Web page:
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After two games in this young NHL season, the Jets are a middle-of-the-pack team in terms of shot-attempt differential at 5-vs-5, also known as Corsi, at 50.3 per cent. It’s far too early to draw conclusions about what that means, as they were 10th in that statistic last season at 51.5 per cent, which isn’t far off from where they have been so far.
Two games as a sample is essentially useless for any long-term analysis, but I have seen some worrying over the fact that the Jets’ top line has been their worst in shot-attempt differentials, with the Jets controlling just 43.5 per cent of the shot attempts while Blake Wheeler, Mark Scheifele and Kyle Connor are on the ice.
That number is more than nine per cent worse than how the Jets perform in terms of shot attempts when that group isn’t on the ice, which sounds pretty bad when you consider the weight of expectations for that line. Even if it were a larger sample size, I’m not sure it’s something to worry about.
Last season in 611 minutes together, that top line was 1.4 per cent worse in shot-attempt differential than the Jets were when they were off the ice, which is not how you want a top line to perform, but they were so strong in other metrics that it more than compensated for being outshot.
It should be noted that so far this year, Scheifele has been dominant by every category, but the important thing here is that this combination of players, for some reason, doesn’t really dominate Corsi the way a lot of top lines do, and never has.
For a nearly a decade, Corsi was the gold standard by which people could easily define good two-way play, but as the league has trended more towards parity overall, and the acceptance of that statistic leads teams to chase players who could drive shot-attempt metrics, it has become more difficult to view it in isolation.
The Jets’ top line is something relatively unique around the NHL — they get outshot in volume, but they make up for it in quality of chances. Both Wheeler and Scheifele are elite-level playmakers at 5-vs-5, while Connor and Scheifele are elite-level scoring chance and goal producers at 5-vs-5.
What that means is that while other teams may get more shots than the Jets while the top line is on the ice, the Jets are still going to score more. Their ability to generate high-quality chances is nearly unequalled, and they’re actually just as efficient at clogging up the passing lanes in their own zone and forcing opponents to shoot from the perimeter, which they do, a lot.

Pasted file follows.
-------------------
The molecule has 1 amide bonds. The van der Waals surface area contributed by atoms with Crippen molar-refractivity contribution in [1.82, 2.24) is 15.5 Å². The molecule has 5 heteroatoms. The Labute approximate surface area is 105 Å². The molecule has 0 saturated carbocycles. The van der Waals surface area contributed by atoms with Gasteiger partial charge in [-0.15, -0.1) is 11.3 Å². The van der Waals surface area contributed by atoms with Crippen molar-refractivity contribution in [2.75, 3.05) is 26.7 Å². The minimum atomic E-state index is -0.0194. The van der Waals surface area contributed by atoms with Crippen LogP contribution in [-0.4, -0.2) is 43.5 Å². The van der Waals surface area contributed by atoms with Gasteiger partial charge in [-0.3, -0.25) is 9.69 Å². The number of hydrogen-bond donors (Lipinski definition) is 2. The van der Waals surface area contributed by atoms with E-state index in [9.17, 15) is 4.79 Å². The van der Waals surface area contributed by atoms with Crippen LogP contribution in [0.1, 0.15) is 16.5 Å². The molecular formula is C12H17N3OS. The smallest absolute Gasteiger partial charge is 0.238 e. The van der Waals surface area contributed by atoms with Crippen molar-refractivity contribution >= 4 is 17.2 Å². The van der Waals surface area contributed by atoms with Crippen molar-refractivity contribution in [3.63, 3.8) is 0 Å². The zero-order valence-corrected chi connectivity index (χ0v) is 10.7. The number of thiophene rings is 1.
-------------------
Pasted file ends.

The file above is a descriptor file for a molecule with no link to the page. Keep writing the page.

The Scheifele line meanwhile, fires the puck around the offensive zone like it’s laser guided, with most of their shots immediately preceded by passes, forcing the goaltender and the defensive structure of the other team to be in transit while the shot is happening, breaking down defences and exposing goaltenders.
That holds true of not only their scoring chances, but their shots from the perimeter as well, which provides a shooting percentage boost no matter where the line shoots from.
And where does the line shoot from? Well thanks to Connor’s nose for the net and Scheifele’s ability to find himself free of checks in between the faceoff dots, more often than not they’re shooting from the inner slot area, where expected shooting percentage is about 22 per cent.
Even if the top line does struggle a bit to start the season, and an argument could be made based on this tiny sample that Wheeler and Connor could be better offensively at 5-vs-5, the nice thing about the Jets is that they can insulate a struggling line.
The line of Patrik Laine, Bryan Little and Matthieu Perreault are all in the 60 per cent range in Corsi, high-danger chances and slot-pass differentials, while the Jets’ fourth line of Andrew Copp, Adam Lowry and Brandon Tanev hasn’t been on the ice for a single high-danger chance against yet. That’s a luxurious amount of depth.
If the top line continues to be nine per cent below team average, that’s still a bit of a problem, but we’re two games into the season and talking about a line that has consistently demonstrated an ability to outscore its opponents by creating quality opportunities, both getting to the right areas of the ice and generating more pre-shot movement than other lines are capable of.
Long story short, I wouldn’t worry.
Andrew Berkshire is a hockey writer specializing in data-driven analysis of the game.